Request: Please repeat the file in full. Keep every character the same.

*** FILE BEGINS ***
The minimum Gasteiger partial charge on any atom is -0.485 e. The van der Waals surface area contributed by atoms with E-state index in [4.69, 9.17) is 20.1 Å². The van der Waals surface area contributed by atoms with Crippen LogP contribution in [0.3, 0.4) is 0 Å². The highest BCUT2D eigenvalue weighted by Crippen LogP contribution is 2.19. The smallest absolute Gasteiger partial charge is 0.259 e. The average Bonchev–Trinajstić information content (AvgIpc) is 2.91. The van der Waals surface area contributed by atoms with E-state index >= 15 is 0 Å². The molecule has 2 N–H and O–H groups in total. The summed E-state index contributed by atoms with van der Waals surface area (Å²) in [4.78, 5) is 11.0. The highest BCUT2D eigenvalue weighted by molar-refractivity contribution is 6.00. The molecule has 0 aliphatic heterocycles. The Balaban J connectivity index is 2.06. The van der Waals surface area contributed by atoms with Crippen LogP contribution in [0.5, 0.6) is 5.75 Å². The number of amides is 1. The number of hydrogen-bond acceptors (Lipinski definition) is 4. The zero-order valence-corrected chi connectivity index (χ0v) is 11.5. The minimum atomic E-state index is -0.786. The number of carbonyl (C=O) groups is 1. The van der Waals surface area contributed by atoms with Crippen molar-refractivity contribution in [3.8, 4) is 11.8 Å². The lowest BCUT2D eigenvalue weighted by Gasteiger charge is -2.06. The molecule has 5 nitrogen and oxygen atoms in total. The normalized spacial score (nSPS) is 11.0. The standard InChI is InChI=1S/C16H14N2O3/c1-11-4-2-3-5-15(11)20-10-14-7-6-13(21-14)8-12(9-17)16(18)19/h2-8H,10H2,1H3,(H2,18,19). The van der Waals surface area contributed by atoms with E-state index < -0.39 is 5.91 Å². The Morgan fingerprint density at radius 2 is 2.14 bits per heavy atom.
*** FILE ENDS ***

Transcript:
The minimum Gasteiger partial charge on any atom is -0.485 e. The van der Waals surface area contributed by atoms with E-state index in [4.69, 9.17) is 20.1 Å². The van der Waals surface area contributed by atoms with Crippen LogP contribution in [0.3, 0.4) is 0 Å². The highest BCUT2D eigenvalue weighted by Crippen LogP contribution is 2.19. The smallest absolute Gasteiger partial charge is 0.259 e. The average Bonchev–Trinajstić information content (AvgIpc) is 2.91. The van der Waals surface area contributed by atoms with E-state index >= 15 is 0 Å². The molecule has 2 N–H and O–H groups in total. The summed E-state index contributed by atoms with van der Waals surface area (Å²) in [4.78, 5) is 11.0. The highest BCUT2D eigenvalue weighted by molar-refractivity contribution is 6.00. The molecule has 0 aliphatic heterocycles. The Balaban J connectivity index is 2.06. The van der Waals surface area contributed by atoms with Crippen LogP contribution in [0.5, 0.6) is 5.75 Å². The number of amides is 1. The number of hydrogen-bond acceptors (Lipinski definition) is 4. The zero-order valence-corrected chi connectivity index (χ0v) is 11.5. The minimum atomic E-state index is -0.786. The number of carbonyl (C=O) groups is 1. The van der Waals surface area contributed by atoms with Crippen molar-refractivity contribution in [3.8, 4) is 11.8 Å². The lowest BCUT2D eigenvalue weighted by Gasteiger charge is -2.06. The molecule has 5 nitrogen and oxygen atoms in total. The normalized spacial score (nSPS) is 11.0. The standard InChI is InChI=1S/C16H14N2O3/c1-11-4-2-3-5-15(11)20-10-14-7-6-13(21-14)8-12(9-17)16(18)19/h2-8H,10H2,1H3,(H2,18,19). The van der Waals surface area contributed by atoms with E-state index < -0.39 is 5.91 Å². The Morgan fingerprint density at radius 2 is 2.14 bits per heavy atom.